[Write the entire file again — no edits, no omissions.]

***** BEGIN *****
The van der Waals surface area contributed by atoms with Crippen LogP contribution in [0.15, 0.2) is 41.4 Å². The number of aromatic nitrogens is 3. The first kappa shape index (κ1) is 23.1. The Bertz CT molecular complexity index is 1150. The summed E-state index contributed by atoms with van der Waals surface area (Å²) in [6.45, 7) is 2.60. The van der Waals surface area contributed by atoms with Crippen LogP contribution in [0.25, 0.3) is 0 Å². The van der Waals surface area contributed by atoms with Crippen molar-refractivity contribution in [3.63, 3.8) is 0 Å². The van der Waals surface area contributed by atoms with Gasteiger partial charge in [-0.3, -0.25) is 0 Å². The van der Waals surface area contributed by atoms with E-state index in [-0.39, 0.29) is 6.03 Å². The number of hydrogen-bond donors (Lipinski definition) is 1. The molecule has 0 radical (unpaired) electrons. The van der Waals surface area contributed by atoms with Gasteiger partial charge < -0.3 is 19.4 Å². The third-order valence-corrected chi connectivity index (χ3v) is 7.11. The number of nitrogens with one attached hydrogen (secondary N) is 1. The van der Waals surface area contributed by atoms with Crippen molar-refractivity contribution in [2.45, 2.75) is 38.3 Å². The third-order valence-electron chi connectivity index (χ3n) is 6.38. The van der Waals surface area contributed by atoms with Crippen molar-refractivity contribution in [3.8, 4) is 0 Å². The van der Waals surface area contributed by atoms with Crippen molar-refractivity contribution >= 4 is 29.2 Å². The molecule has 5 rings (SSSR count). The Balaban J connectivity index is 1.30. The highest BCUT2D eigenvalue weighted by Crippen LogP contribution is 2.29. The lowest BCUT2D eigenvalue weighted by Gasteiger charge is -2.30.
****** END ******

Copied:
The van der Waals surface area contributed by atoms with Crippen LogP contribution in [0.15, 0.2) is 41.4 Å². The number of aromatic nitrogens is 3. The first kappa shape index (κ1) is 23.1. The Bertz CT molecular complexity index is 1150. The summed E-state index contributed by atoms with van der Waals surface area (Å²) in [6.45, 7) is 2.60. The van der Waals surface area contributed by atoms with Crippen LogP contribution in [0.25, 0.3) is 0 Å². The van der Waals surface area contributed by atoms with Crippen molar-refractivity contribution in [3.63, 3.8) is 0 Å². The van der Waals surface area contributed by atoms with Gasteiger partial charge in [-0.3, -0.25) is 0 Å². The van der Waals surface area contributed by atoms with E-state index in [-0.39, 0.29) is 6.03 Å². The number of hydrogen-bond donors (Lipinski definition) is 1. The molecule has 0 radical (unpaired) electrons. The van der Waals surface area contributed by atoms with Gasteiger partial charge < -0.3 is 19.4 Å². The third-order valence-corrected chi connectivity index (χ3v) is 7.11. The number of nitrogens with one attached hydrogen (secondary N) is 1. The van der Waals surface area contributed by atoms with Crippen molar-refractivity contribution in [2.45, 2.75) is 38.3 Å². The third-order valence-electron chi connectivity index (χ3n) is 6.38. The van der Waals surface area contributed by atoms with Crippen molar-refractivity contribution in [3.8, 4) is 0 Å². The van der Waals surface area contributed by atoms with Crippen molar-refractivity contribution >= 4 is 29.2 Å². The molecule has 5 rings (SSSR count). The Balaban J connectivity index is 1.30. The highest BCUT2D eigenvalue weighted by Crippen LogP contribution is 2.29. The lowest BCUT2D eigenvalue weighted by Gasteiger charge is -2.30.